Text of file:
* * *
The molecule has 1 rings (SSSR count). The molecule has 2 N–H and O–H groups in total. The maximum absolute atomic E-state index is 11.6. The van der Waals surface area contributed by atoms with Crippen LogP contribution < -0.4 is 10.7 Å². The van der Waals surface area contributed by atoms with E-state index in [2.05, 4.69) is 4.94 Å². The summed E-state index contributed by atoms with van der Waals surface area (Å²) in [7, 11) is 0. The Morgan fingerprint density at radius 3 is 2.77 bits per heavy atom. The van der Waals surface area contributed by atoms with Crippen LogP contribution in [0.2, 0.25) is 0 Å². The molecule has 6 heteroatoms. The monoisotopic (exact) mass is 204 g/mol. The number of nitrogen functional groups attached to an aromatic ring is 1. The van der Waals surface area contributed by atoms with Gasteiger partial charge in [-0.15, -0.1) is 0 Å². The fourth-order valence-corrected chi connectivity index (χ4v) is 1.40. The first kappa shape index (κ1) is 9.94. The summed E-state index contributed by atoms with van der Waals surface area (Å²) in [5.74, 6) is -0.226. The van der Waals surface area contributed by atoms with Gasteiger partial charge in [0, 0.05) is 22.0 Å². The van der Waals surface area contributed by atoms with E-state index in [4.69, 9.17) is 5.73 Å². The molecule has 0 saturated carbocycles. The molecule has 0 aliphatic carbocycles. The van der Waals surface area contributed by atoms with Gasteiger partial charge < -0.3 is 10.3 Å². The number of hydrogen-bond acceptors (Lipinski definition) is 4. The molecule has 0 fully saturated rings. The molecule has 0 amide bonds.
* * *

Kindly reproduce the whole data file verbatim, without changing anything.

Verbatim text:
The molecule has 1 rings (SSSR count). The molecule has 2 N–H and O–H groups in total. The maximum absolute atomic E-state index is 11.6. The van der Waals surface area contributed by atoms with Crippen LogP contribution < -0.4 is 10.7 Å². The van der Waals surface area contributed by atoms with E-state index in [2.05, 4.69) is 4.94 Å². The summed E-state index contributed by atoms with van der Waals surface area (Å²) in [7, 11) is 0. The Morgan fingerprint density at radius 3 is 2.77 bits per heavy atom. The van der Waals surface area contributed by atoms with Crippen LogP contribution in [0.2, 0.25) is 0 Å². The molecule has 6 heteroatoms. The monoisotopic (exact) mass is 204 g/mol. The number of nitrogen functional groups attached to an aromatic ring is 1. The van der Waals surface area contributed by atoms with Gasteiger partial charge in [-0.15, -0.1) is 0 Å². The fourth-order valence-corrected chi connectivity index (χ4v) is 1.40. The first kappa shape index (κ1) is 9.94. The summed E-state index contributed by atoms with van der Waals surface area (Å²) in [5.74, 6) is -0.226. The van der Waals surface area contributed by atoms with Gasteiger partial charge in [0, 0.05) is 22.0 Å². The van der Waals surface area contributed by atoms with E-state index in [4.69, 9.17) is 5.73 Å². The molecule has 0 saturated carbocycles. The molecule has 0 aliphatic carbocycles. The van der Waals surface area contributed by atoms with Gasteiger partial charge < -0.3 is 10.3 Å². The number of hydrogen-bond acceptors (Lipinski definition) is 4. The molecule has 0 fully saturated rings. The molecule has 0 amide bonds.